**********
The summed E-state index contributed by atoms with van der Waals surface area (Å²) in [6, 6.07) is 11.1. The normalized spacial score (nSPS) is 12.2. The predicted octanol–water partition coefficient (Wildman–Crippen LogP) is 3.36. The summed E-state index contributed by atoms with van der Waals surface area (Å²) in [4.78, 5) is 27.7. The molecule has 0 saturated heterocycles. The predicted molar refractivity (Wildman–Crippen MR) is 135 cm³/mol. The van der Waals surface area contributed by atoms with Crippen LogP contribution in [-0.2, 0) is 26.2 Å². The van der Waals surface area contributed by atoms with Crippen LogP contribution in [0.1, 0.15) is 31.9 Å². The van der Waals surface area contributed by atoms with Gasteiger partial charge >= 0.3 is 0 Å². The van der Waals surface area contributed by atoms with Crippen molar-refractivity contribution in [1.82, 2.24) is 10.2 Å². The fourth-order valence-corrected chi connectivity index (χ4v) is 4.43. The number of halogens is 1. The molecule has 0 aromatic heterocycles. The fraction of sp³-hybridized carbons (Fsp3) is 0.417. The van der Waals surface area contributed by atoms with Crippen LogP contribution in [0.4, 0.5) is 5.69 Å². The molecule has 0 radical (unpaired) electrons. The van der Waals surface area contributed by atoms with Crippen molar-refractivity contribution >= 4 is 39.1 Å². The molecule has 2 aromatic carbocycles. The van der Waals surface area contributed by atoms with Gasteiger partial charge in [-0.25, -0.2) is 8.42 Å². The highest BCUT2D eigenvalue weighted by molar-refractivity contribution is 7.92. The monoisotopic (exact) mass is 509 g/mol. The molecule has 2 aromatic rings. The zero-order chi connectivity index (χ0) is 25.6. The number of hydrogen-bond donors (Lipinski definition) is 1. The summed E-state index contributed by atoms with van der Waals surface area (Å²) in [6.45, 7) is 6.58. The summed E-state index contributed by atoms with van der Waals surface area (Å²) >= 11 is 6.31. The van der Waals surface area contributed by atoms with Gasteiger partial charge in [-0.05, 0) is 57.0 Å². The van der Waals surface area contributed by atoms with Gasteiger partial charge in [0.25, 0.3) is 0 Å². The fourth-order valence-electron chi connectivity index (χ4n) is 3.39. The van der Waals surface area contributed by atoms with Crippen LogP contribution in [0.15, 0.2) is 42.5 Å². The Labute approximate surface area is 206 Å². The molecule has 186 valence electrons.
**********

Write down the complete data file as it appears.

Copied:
The summed E-state index contributed by atoms with van der Waals surface area (Å²) in [6, 6.07) is 11.1. The normalized spacial score (nSPS) is 12.2. The predicted octanol–water partition coefficient (Wildman–Crippen LogP) is 3.36. The summed E-state index contributed by atoms with van der Waals surface area (Å²) in [4.78, 5) is 27.7. The molecule has 0 saturated heterocycles. The predicted molar refractivity (Wildman–Crippen MR) is 135 cm³/mol. The van der Waals surface area contributed by atoms with Crippen LogP contribution in [-0.2, 0) is 26.2 Å². The van der Waals surface area contributed by atoms with Crippen LogP contribution in [0.1, 0.15) is 31.9 Å². The van der Waals surface area contributed by atoms with Gasteiger partial charge >= 0.3 is 0 Å². The van der Waals surface area contributed by atoms with Crippen molar-refractivity contribution in [1.82, 2.24) is 10.2 Å². The fourth-order valence-corrected chi connectivity index (χ4v) is 4.43. The number of halogens is 1. The molecule has 0 aromatic heterocycles. The fraction of sp³-hybridized carbons (Fsp3) is 0.417. The van der Waals surface area contributed by atoms with Crippen LogP contribution in [0.4, 0.5) is 5.69 Å². The molecule has 0 radical (unpaired) electrons. The van der Waals surface area contributed by atoms with Crippen molar-refractivity contribution >= 4 is 39.1 Å². The molecule has 2 aromatic carbocycles. The van der Waals surface area contributed by atoms with Gasteiger partial charge in [-0.25, -0.2) is 8.42 Å². The highest BCUT2D eigenvalue weighted by molar-refractivity contribution is 7.92. The monoisotopic (exact) mass is 509 g/mol. The molecule has 2 aromatic rings. The zero-order chi connectivity index (χ0) is 25.6. The number of hydrogen-bond donors (Lipinski definition) is 1. The summed E-state index contributed by atoms with van der Waals surface area (Å²) in [6.45, 7) is 6.58. The summed E-state index contributed by atoms with van der Waals surface area (Å²) >= 11 is 6.31. The van der Waals surface area contributed by atoms with Gasteiger partial charge in [-0.05, 0) is 57.0 Å². The van der Waals surface area contributed by atoms with Gasteiger partial charge in [0.25, 0.3) is 0 Å². The fourth-order valence-electron chi connectivity index (χ4n) is 3.39. The van der Waals surface area contributed by atoms with Crippen LogP contribution in [0.15, 0.2) is 42.5 Å². The Labute approximate surface area is 206 Å². The molecule has 186 valence electrons.